Body-camera footage shows Hopp grabbing Garner by her arms and wrenching them backward to handcuff her as she repeatedly cried that she was “going home.” At one point, Garner fell to the ground as officers struggled with her before putting her in a cruiser. Prosecutors later dropped all charges against Garner.
In the lawsuit, Garner’s family argues that due to dementia and sensory aphasia, a condition that leaves her unable to understand speech or to communicate easily, she was unable to understand the police officers’ commands. Schielke, the family’s attorney, said the incident could have been avoided had police requested a mental health unit.
After the lawsuit was filed, the department said it had not received a previous complaint about the incident and that it was unaware of Garner’s injuries. But Schielke alleges the booking cell video disproves that because officers can be heard discussing a report that “alerts the department and creates an official record that force was used or an injury occurred.” That report allegedly made by the officers would have gone up the chain of command, Schielke said.
The nearly one-hour long booking video released on Monday, which was compiled in an edited 14-minute clip, shows Hopp along with officers Daria Jalali and Tyler Blackett watching the body-camera footage of Garner’s arrest while laughing and joking. “I hate this,” Jalali can be heard saying.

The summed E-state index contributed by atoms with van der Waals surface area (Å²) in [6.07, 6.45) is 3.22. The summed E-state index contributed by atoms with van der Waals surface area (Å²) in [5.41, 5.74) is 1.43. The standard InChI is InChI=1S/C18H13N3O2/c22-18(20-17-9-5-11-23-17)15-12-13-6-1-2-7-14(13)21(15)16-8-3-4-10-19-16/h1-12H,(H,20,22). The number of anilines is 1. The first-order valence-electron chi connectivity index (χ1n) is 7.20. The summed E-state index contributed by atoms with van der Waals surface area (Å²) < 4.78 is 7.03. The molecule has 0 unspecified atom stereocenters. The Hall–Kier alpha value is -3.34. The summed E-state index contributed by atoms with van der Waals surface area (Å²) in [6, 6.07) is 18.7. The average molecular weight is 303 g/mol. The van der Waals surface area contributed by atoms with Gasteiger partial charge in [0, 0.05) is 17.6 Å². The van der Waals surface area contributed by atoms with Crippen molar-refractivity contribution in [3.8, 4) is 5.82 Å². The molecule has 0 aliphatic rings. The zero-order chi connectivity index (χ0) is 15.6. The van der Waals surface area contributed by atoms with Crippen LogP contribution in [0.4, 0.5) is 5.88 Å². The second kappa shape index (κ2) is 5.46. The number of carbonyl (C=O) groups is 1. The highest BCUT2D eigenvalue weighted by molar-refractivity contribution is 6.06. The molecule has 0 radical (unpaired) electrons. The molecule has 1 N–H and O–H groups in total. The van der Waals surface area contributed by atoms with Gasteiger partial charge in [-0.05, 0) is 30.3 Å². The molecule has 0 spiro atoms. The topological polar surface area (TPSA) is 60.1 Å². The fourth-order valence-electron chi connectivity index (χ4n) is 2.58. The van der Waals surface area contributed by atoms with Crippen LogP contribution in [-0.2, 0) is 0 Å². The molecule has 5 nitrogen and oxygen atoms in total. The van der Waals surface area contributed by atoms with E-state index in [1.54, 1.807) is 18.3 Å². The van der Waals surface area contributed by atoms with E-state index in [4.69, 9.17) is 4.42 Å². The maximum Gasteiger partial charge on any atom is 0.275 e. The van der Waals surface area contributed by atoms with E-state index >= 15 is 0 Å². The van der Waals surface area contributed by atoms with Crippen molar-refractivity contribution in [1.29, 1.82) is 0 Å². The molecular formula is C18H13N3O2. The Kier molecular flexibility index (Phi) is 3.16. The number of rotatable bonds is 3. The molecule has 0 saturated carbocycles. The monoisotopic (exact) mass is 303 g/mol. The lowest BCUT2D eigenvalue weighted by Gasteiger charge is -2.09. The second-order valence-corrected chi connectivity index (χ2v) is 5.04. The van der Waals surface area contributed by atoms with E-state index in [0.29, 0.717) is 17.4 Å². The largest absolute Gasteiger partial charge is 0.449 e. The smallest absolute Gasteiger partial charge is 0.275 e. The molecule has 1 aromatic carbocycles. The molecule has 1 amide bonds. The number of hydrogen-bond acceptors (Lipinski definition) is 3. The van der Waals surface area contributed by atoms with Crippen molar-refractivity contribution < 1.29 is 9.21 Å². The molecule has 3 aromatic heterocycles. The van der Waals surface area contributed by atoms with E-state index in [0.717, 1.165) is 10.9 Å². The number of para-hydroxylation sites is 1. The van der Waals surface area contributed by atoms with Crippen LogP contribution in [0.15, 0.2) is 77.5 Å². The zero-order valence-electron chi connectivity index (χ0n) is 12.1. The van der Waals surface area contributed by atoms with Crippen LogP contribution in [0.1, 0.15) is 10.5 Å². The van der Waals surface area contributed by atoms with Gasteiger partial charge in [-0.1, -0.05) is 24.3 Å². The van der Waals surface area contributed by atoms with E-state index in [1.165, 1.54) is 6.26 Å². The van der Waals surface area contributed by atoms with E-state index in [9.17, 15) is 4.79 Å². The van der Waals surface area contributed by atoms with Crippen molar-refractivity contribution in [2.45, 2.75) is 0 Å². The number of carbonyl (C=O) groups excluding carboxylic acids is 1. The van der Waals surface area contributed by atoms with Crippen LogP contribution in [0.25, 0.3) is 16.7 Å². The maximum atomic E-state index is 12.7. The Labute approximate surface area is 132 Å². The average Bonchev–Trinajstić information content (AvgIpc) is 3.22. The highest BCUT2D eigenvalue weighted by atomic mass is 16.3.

“This is great,” Hopp said.
“I love it,” Blackett replied.
At one point, as the three officers remain glued to the computer screen re-watching the arrest, one officer says, “It’s like TV!”
“The body-cam show,” another officer replied, while laughing.
Near the end of the clip, Hopp says Garner is the first person he’s ever used his hobble restraint on during an arrest. “I was super excited,” Hopp said. “I was like, ‘All right, let’s wrestle, girl. Let’s wreck it!’ I got her on the ground and all that stuff. I got her cuffed up. . . . Threw her on the ground a couple of times.”
He added, “I can’t believe I threw a 73-year-old on the ground.”
The officers also appear to monitor Garner from a screen and at one point Jalali enters her cell and comes back to report that Garner is claiming the handcuffs are hurting her hands.
Schielke said it took six hours before Garner was seen by a doctor.
Months after her arrest, Garner moved into a memory care facility about 45 minutes away from Loveland,, where she used to live in a condo one block away from a daughter’s house. While Garner used to play cards, garden and was “fiercely independent,” she dropped those activities after the arrest, Schielke said.
“Since this happened, it’s vanished,” Schielke said. “The Loveland Police Department took it all away from her and now we know they laughed about it, too.”
Schielke said the family wants all the officers involved to be fired but also wants systemic change in the department and city leadership.
“We want to ensure that it doesn’t happen to anyone else again,” Schielke said. “What the family has lost here money of course can’t cure, but money will cause change.”